“... a succinct statement of his argument in the appeal. The Brief ... shall contain what are in the appellant’s view the issues in the appeal ...”

Having formulated the Issues in the appeal the rest of the Brief should deal with arguments in elaboration of those issues. Although issues as formulated should be referable to the grounds filed what ought to be argued and stressed are those issues and not necessarily the Grounds of Appeal. For example one issue may comprehend many grounds and it will be against the letter and intendment of Order 6, rule 5(1) to start arguing the Grounds one by one, instead of the one issue arising out of those grounds. In the Brief filed in this appeal learned Counsel for the appellants argued his grounds of appeal one by one and not the issues he formulated. Rules of court are made for the benefit of the court and the parties in order to facilitate the process of adjudication and they must therefore be followed by counsel. A good Brief should mirror the real issues in controversy and so argue them as to induce conviction and acceptance.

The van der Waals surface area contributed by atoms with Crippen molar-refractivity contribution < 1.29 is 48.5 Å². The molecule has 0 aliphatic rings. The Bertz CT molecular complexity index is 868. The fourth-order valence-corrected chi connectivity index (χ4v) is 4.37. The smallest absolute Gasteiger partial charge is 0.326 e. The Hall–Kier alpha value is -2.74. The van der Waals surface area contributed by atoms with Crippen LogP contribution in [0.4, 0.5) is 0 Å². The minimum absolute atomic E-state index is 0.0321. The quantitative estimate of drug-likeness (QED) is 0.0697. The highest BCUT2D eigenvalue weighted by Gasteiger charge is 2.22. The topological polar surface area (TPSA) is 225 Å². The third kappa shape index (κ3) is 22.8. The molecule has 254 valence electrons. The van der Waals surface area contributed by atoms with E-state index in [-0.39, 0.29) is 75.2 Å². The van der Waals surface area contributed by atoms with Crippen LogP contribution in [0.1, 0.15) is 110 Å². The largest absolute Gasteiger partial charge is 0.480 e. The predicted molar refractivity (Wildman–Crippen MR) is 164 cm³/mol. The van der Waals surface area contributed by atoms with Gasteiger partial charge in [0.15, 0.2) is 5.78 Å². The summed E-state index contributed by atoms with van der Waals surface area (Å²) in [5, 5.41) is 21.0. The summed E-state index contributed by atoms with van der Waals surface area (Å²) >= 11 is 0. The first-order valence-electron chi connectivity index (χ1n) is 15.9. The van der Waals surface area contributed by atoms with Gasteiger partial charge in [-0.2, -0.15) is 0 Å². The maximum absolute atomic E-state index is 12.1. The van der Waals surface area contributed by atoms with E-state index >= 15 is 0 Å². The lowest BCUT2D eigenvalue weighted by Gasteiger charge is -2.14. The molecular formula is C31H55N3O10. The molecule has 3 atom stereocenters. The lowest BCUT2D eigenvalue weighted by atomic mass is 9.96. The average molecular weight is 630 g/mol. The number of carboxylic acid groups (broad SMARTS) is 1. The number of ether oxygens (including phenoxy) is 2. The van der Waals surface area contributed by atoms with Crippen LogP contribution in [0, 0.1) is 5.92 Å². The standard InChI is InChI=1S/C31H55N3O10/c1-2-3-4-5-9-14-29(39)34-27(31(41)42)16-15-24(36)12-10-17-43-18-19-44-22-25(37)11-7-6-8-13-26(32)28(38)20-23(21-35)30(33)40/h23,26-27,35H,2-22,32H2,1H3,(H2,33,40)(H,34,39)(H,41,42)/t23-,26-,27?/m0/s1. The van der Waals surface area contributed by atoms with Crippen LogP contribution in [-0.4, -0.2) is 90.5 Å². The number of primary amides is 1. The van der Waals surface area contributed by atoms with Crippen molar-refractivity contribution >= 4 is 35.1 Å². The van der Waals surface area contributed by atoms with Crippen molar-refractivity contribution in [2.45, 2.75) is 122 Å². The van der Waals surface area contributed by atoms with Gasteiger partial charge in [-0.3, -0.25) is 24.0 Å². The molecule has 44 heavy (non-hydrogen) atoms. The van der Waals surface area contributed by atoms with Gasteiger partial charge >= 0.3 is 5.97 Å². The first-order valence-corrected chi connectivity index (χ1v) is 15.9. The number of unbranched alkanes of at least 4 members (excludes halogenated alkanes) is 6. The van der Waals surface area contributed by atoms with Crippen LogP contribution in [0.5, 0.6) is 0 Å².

The appellants in their Brief formulated 6 Issues for Determination and 2nd Respondent formulated 4 Issues for Determination. From a cool consideration of the undisputed facts of this case as pleaded, the evidence led, and the judgments of the two courts below, only two issues will arise and call for resolution by this Court namely:–(i) whether or not the trial court was right in joining the 2nd Defendant as a party to this case and (ii) whether or not the property at No. 5 Ogui Road, Enugu, now in dispute, formed part of the estate of Mrs Elizabeth Chinweze. These two issues formed the substance of Issues No. 1 and No. 6 in the Appellants Brief and Issues nos. 3 and 4 in the 2nd Respondent’s Brief.

Joinder of the 2nd Defendant

This joinder was made under Order IV Rule 5(1) of the High Court Rules of Eastern Nigeria Cap. 61 of 1963 applicable in Anambra State. Order IV Rule 5(1) stipulates:—